Speed vs. Innovation
the voluntary market face a conundrum. On the one hand, it is
common for new entrants to try to quickly offer a package of products
and services that match their chosen distribution strategy. For
example, a carrier pursuing a sub-segment of the Employee Benefit
Broker channel would probably try to enter with a term product,
maybe STD and dental, and maybe a pre-populated application process,
etc. But the more they try to match the market, the more the new
carrier becomes an undifferentiated competitor. The old saying,
“Why should that broker do business with you?” was
aimed at this situation. If you’re basically the same as
everyone else, why should the broker switch? You’re just
a riskier version of what they have now.
On the other hand, being innovative, by matching different offerings with the channel served or inventing entirely new offerings, brings its own difficulties. Long term, the benefits of a truly differentiated offering, if it meets the needs of the market, are undeniable. But the first risk is that the match isn’t compelling, or it’s incorrect, or the brokers don’t recognize it. The second risk is that, even if the match is successful, it will take significant time to allow brokers to recognize the offering and become comfortable with it—and with you.
Do you want to get there quickly with an undifferentiated offering or have a unique offering that is unproven and will take far longer to become established? Should you go for speed or for innovation? Should you risk it all by playing it safe or risk it all by taking a flyer?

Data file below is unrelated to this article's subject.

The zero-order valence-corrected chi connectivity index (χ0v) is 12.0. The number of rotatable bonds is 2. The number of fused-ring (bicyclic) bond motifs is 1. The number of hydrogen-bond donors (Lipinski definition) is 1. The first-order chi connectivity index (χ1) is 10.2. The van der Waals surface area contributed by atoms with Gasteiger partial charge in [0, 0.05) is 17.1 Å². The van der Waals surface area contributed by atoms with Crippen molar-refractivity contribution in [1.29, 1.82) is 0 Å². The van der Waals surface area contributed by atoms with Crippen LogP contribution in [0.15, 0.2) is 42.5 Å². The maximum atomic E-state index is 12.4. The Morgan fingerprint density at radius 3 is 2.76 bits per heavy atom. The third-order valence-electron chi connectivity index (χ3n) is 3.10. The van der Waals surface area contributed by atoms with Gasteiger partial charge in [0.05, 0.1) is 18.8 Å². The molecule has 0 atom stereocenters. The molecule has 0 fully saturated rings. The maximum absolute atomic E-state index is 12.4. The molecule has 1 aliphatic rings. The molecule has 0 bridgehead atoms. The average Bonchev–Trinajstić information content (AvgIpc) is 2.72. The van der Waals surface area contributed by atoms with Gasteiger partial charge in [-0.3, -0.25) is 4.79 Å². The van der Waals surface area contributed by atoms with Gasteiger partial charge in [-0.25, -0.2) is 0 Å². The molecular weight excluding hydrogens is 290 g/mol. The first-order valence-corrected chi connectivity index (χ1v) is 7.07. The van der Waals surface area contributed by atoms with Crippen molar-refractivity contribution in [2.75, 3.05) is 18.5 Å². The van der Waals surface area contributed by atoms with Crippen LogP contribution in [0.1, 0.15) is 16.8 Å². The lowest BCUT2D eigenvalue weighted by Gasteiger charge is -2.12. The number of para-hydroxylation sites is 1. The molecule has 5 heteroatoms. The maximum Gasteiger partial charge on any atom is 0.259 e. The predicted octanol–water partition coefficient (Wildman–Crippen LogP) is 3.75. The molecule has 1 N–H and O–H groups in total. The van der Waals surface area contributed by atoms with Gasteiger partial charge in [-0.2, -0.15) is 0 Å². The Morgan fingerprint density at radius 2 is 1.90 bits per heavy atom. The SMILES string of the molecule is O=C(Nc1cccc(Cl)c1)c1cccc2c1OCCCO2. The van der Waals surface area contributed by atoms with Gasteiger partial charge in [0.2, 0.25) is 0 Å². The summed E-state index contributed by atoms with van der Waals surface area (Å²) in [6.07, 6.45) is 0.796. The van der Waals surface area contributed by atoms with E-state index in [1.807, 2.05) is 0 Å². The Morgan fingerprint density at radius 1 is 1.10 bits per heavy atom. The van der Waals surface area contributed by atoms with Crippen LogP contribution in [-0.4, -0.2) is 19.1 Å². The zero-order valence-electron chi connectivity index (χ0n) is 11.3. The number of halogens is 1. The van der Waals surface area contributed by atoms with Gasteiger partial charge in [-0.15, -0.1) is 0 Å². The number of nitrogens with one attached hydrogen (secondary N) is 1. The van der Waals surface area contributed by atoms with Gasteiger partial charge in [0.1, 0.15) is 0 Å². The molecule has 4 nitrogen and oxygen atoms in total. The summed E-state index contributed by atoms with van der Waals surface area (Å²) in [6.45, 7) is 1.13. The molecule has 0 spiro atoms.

The correct answer, of course, is to balance both. You want an offering your target producers will recognize and feel comfortable about, while weaving in enough innovation to attract attention and encourage trial. The key is two-fold.
First, know how much to innovate. Different types of brokers are more or less conservative. Or said another way, different brokers will demand a basic, recognizable package of products and services. Mid-size Employee Benefit Brokers are conservative in their product selection and processes, while Classic Worksite Brokers are always looking for new products and services.
Second, know where to innovate. Again, mid-size Employee Benefit Brokers are famous for their reliance on four key voluntary products, so offering only other products may cause them to cross you off the list. But they are open to new enrollment possibilities. Specialist enrollment firms are interested in product and compensation alternatives, but enrollment methodologies won’t get positive attention.
The key for a carrier defining a new strategy, or entering the market for the first time, is balance. So seek a balance between speed and innovation. And in your innovative elements, match the channel you are targeting to the innovations you are creating.
For information on how we can help you develop or fine-tune your strategy, give us a call at (860) 676-9633 or email email@example.com.